Cycle clothing brand Vulpine will be making a few big announcements this week. Sounds like a good time for an interview with founder Nick Hussey…
Vulpine like to do things differently. Set up in Spring 2012, the brand has quickly become a highly visible part of the UK cycling apparel market, garnering praise for both the design and quality of their garments as well as for their inclusive attitude for ‘all things bike’. Simply coloured, elegantly detailed products are backed by a straight-talking, no-nonsense company persona that manages to never lose sight of the inherent fun of riding a bike. However, it was some of Nick’s more serious comments that prompted me to contact him:
One of the (many) unusual features of the UCI presidential election this year was the way that social media was used by people to make their feelings known about a contest in which they had no vote, nor much sway over the 42 people who did. Whilst it was perhaps expected that interested parties such as Jonathan Vaughters would take to the twitter-waves to air their views, it was less expected to see cycling brands publicly hang their hats on one of the candidates’ pegs. Even in a contest as polarised as this one became it does not often make sense for businesses to take sides. So it was refreshing to see Vulpine in particular stepping up to show their colours and make their feelings known. The Jersey Pocket spoke to founder Nick Hussey to see why he had raised the company’s head above the ramparts on this one and found that speaking out is part of Vulpine’s DNA.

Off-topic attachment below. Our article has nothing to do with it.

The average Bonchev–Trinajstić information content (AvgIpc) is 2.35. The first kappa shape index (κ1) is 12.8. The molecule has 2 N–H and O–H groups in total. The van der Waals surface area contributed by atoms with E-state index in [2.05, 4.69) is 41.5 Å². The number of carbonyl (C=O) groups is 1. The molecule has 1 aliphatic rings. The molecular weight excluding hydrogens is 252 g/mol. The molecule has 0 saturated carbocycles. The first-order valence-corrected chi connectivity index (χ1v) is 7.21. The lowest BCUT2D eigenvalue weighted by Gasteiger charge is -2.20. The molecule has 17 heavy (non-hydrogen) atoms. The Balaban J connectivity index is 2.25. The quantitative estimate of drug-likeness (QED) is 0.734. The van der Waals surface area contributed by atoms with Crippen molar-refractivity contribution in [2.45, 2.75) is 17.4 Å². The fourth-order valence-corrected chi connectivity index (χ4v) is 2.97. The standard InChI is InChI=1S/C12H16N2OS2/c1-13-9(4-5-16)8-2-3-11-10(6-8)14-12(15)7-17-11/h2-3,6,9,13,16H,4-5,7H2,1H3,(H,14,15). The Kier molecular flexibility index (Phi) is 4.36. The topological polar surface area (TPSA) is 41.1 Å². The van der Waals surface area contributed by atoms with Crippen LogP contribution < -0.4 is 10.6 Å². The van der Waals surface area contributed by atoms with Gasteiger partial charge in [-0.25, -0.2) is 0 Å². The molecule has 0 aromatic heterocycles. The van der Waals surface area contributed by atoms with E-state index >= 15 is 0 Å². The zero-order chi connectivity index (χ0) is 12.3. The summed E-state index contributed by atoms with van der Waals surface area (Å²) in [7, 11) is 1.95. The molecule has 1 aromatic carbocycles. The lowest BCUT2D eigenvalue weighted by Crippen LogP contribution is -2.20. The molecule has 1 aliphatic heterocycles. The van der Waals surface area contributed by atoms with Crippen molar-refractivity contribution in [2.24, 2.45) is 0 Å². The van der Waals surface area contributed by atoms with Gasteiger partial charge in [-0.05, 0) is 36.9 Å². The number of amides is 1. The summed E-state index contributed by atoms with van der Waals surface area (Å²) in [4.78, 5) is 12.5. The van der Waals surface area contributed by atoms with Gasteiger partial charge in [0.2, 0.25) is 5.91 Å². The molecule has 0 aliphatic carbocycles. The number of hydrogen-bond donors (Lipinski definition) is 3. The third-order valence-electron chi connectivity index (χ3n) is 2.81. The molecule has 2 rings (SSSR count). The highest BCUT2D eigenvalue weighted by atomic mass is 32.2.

TJP – You made a number of references in support of Brian Cookson’s bid to become President of the UCI. Why did you believe it was important to air these views for a race over which no-one outside of the 42 strong delegation had a vote?
Nick Hussey – “Because I care, as do so many. If you care you should act. Because pressure applied in the right places can change opinions. Because encouragement can steel resolve. Mainly because if thousands of people shout at their federations, they look more closely at their candidates and thus you see a real effect like the Irish Federation not voting for McQuaid, which really upset his applecart. Every little counts.
It’s worth noting I wanted Pat McQuaid out, not Cookson in. Cookson has a lot to prove, but he’s doing pretty well so far.”